What a very good remembrance of Betty. Thank you, Lois and Steve, for your loving tribute to your mom and to my cousin. You caught the very person whose company I relished for the whole of my 75 years and whom Mitsuko came to love the moment they met.
I shall always think of Betty as a grand soul, full of life and love and expansive in her generosity and good will. I grew up eagerly looking forward to our holiday train trips from Detroit to St. Louis, because I knew that my father's side of the family could be counted on to be busy and boisterous and jolly. And they always were. When her parents died, Betty (with Tom) stepped up to host dozens of family get-togethers in their home, with heaps of food, lots of animated conversations, uproarious laughter, marathon card games, and heart-to-heart chats about the life of the family. One of my earliest memories of Betty, when I was just a wee tyke, was getting directions from her about how best to serve as the ring bearer in her wedding to Tom. Our cousin, Barbara, was her flower girl. These early memories of Betty were tied directly to the most important matters in her life, her love of God, her church, her husband and family, and her friends. And these loves remained most important to her all her life long. Always introduced as her "up-north cousins," we worshiped with Betty and Tom and her family whenever we visited St. Louis. And in her church, we met many of her many friends, those happy souls who served the congregation, used their talents to make charitable craft gifts, and hosted many a wedding reception and funeral luncheon. Back home, it was always in her extraordinarily tidy kitchen, around its warm and familiar table, where we would catch-up on news of our Missouri relatives, share news of our Michigan lives, and revisit the joys and sorrows of our family history. Some of these family stories have grown to legendary status, like that of the infamous Christmas celebration of 1959 when--among other notorious events--Betty and Tom's dog, Freddy (a freeloader, they explained), offered my Aunt Mary and Uncle Walter's pet parakeet, Dodo, an unwelcome, toothy, and altogether traumatic howdy-do. Much shock, especially on Dodo's part, followed by a riot of shouted alarms, animal wrangling, and animated family consultation! Such events and the stories that recount them have grown over the decades into a multitude of family treasures. They more often than not have Betty at the very center of the action, either as the cause or as the story teller . . . or as both. They abide with us as a permanent source of family pride and now as our solace. There was much hilarity to be shared among the family, to be sure, but there was more that Betty had to give and did. Scripture tells us that Jesus told his disciples that there is no greater love than when one gives his life for another (John 15:13). For the whole of Tom's long, last illness, Betty gave hers to him. She was constantly at his side as his loving companion, patient attendant, and careful nurse. In matters such as these, Betty's life turned saintly. She willingly became a suffering servant and an enduring example of selfless love.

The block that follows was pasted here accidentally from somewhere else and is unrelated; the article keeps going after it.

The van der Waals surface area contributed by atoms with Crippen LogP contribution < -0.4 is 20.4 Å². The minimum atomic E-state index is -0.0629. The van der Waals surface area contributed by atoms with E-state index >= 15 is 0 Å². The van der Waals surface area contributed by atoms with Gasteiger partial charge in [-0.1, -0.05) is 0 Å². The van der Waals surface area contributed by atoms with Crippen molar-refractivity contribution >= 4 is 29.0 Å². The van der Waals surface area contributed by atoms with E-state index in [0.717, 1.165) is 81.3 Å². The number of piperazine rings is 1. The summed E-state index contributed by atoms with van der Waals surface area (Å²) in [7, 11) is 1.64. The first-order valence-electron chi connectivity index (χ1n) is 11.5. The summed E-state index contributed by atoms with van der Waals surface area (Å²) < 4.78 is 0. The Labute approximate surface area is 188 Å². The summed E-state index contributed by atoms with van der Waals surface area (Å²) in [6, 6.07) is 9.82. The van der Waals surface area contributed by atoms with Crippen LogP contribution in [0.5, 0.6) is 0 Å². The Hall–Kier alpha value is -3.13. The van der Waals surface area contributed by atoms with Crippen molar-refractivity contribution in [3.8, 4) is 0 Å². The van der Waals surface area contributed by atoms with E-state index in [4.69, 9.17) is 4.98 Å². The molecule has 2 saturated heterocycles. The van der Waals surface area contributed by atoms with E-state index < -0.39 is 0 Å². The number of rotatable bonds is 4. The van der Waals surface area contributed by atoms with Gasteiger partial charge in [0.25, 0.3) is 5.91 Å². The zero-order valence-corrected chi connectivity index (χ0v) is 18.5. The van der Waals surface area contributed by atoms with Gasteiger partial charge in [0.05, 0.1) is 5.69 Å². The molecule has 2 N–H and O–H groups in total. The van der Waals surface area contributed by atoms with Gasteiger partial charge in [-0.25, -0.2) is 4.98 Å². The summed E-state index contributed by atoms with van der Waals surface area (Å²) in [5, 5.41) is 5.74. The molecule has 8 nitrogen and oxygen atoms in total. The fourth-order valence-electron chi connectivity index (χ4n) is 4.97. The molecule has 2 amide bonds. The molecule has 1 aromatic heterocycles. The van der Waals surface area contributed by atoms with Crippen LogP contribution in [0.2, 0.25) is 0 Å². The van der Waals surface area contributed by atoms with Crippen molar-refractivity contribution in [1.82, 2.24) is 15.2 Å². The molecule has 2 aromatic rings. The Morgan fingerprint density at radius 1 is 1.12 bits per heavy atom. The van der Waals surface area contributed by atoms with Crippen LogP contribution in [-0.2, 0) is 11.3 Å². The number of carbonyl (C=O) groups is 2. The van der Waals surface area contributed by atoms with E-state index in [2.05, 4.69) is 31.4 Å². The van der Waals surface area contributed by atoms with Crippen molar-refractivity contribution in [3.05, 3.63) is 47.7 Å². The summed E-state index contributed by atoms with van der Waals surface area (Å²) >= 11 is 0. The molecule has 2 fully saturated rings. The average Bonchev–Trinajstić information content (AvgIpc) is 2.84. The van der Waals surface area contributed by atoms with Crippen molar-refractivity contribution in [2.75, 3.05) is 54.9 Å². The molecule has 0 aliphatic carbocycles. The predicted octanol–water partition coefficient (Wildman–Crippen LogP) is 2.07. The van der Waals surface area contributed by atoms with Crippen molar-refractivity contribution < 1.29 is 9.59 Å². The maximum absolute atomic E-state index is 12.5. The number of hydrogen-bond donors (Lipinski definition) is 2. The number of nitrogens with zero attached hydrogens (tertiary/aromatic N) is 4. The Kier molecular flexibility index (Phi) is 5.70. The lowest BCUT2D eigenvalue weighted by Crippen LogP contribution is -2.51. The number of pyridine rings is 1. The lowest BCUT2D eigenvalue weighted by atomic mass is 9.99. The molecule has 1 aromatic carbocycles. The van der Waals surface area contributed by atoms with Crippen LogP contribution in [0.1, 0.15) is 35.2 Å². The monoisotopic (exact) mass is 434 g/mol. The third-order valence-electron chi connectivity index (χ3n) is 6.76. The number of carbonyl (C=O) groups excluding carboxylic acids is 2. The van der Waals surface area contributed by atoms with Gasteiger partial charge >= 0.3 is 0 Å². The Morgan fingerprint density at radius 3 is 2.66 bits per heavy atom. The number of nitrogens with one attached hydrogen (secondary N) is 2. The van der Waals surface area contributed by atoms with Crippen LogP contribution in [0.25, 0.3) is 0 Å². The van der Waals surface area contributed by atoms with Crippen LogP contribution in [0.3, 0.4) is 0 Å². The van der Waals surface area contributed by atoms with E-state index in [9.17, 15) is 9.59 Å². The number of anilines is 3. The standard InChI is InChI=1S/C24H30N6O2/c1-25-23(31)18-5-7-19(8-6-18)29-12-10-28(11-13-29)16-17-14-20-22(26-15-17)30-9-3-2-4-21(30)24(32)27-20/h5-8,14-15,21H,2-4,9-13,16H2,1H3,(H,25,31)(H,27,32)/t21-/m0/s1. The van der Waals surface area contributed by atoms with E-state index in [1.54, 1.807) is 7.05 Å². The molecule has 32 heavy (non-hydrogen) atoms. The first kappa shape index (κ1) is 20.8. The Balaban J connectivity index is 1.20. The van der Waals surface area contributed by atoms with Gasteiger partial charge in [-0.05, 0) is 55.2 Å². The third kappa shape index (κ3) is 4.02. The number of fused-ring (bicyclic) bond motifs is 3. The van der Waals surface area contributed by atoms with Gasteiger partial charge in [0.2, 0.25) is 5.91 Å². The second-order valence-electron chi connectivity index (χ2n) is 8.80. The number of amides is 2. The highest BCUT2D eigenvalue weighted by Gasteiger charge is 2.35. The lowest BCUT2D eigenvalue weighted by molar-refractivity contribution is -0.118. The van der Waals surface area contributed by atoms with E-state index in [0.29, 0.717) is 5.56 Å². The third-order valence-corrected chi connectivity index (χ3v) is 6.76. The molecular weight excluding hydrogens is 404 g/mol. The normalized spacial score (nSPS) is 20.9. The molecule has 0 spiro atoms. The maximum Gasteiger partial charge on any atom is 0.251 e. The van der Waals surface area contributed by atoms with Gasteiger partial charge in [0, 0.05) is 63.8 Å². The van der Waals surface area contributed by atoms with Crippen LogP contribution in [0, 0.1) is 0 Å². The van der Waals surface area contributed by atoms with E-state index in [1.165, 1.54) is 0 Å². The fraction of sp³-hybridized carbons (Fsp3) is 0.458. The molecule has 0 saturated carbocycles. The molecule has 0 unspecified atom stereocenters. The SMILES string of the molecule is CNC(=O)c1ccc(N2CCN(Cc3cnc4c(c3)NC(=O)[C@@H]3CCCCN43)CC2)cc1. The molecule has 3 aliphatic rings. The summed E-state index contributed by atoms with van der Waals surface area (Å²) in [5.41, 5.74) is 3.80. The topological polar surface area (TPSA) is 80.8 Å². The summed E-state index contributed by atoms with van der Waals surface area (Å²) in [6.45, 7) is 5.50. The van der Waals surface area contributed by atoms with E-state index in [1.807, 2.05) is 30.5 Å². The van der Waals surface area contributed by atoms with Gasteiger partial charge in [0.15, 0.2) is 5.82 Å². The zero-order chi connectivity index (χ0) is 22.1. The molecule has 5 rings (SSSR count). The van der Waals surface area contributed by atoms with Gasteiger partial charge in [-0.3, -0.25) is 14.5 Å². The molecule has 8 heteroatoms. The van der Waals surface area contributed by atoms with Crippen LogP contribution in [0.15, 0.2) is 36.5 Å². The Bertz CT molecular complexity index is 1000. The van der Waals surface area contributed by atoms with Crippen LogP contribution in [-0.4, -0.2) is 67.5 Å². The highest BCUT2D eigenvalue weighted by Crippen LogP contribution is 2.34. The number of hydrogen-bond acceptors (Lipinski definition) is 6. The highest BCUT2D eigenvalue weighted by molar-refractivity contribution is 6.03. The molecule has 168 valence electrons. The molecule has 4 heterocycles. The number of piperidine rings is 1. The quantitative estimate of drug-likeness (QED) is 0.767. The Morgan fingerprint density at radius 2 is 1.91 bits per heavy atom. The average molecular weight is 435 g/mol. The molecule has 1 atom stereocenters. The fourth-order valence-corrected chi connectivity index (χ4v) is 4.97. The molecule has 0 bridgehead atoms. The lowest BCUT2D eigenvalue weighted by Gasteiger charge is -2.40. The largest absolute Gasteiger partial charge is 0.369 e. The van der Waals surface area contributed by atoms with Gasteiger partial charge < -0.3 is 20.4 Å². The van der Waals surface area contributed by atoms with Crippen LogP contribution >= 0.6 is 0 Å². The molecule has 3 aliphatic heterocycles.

Constantly the same, and constantly surprising, Betty's life ran deep and wide, full of faith and joy, and for this we will feel blessed forever to have her life as a part of ours. Thanks be to God.
William and Mitsuko Marx
William and Mitsuko Marx
January 27, 2021